A true departure from the norm, Armen Melikian’s Expraedium defies both expectations and linguistic conventions in its innovative approach to the epic quest trope within the fantasy adventure genre. Indeed, Melikian’s use of a bespoke combination of political, philosophical, religious, and mythological concepts, as well as his application of a new approach to/interpretation of the English language, renders Expraedium a unique reading experience.
On one level, the book follows the alienated and perhaps nihilistic Brathki as he undergoes a kind of existential crisis and embarks on a quest to secure the success of Ubaratutu in an ongoing war. Or, perhaps, to discover the truth about Ubaratutu and the intentions of its sprawling bureaucracy. Or, maybe, to reveal some matter of intense religious significance. Then again, perhaps the purpose of Brathki’s quest is something entirely different. Or, perhaps, it doesn’t even matter in the slightest.
The latter option seems the nearest to the truth, as it appears Melikian’s goal is to eschew the constraints of a plot and instead strive to unravel the subtext’s subtext, to dive beyond the meanings of words and into the words themselves, to maybe even reveal the man behind the curtain. In this sense, Brathki is Odysseus and his odyssey is a journey toward understanding the answers to questions his mind cannot yet begin to form.
Given the likely deliberate impossibility of deciphering what is going on throughout much of Expraedium, the suggestion of Brathki’s quest as a hybrid literary/mythological journey is apt. That is, the book should not be read in the expectation of following a plot through to a satisfying conclusion; rather, it should be read for the pure purpose of reading, for the joy of following the sentences as they unravel without any expectation of arriving at a final denouement.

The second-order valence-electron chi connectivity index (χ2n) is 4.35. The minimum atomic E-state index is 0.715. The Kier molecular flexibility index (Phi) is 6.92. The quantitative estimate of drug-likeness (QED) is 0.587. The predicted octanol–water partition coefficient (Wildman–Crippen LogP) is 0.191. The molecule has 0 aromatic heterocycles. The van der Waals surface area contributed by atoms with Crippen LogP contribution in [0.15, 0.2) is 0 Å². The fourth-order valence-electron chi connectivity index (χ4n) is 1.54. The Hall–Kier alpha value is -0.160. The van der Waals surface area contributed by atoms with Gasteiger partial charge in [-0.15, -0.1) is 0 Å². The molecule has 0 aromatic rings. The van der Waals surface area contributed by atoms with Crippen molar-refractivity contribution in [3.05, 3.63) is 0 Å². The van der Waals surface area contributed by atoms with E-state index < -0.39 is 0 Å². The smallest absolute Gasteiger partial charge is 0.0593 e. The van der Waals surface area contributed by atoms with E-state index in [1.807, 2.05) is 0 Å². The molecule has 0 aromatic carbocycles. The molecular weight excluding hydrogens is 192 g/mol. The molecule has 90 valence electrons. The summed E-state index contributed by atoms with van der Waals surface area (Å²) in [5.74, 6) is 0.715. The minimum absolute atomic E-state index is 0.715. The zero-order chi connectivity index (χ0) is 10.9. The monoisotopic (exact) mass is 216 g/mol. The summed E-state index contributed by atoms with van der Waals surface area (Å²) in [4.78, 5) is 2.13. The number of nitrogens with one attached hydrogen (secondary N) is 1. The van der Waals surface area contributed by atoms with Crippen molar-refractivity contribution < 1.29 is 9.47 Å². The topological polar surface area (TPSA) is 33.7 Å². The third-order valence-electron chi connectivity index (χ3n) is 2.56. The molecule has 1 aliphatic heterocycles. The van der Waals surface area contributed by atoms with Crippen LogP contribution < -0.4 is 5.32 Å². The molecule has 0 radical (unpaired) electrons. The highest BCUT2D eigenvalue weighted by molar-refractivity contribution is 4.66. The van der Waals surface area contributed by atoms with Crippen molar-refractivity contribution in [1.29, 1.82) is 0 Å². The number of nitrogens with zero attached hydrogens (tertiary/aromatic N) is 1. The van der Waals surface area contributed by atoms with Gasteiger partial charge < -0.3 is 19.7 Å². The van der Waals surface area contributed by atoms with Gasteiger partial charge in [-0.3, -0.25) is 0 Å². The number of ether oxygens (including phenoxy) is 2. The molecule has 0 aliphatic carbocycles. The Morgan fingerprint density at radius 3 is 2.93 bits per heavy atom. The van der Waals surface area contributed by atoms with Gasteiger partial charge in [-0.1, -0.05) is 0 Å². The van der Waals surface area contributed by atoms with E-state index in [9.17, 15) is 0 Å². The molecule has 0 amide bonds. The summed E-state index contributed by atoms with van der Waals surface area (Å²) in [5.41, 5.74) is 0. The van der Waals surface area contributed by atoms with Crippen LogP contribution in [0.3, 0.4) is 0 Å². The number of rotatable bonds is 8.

Of course, Melikian’s unique approach in this regard means that Expraedium will not appeal to all readers. It requires a slow and close reading to even come close to understanding what Melikian is striving for. And even then, there’s a very high likelihood of misunderstanding, misinterpreting, or even just generally missing the point. For every reader who perceives a modification of Joyce’s dense stream of consciousness style or Robbins’ seriocomedic portray of the transmundane, there will be another reader who perceives word soup.
While it’s certainly not an easy book, Expraedium can be a hugely rewarding read, albeit one for which the reward differs on a reader-by-reader basis. For those looking for something challenging and thought-provoking with hints toward significant action and a mighty payoff, it may well prove a good choice.
|Publisher||Erzenka Publishing House|
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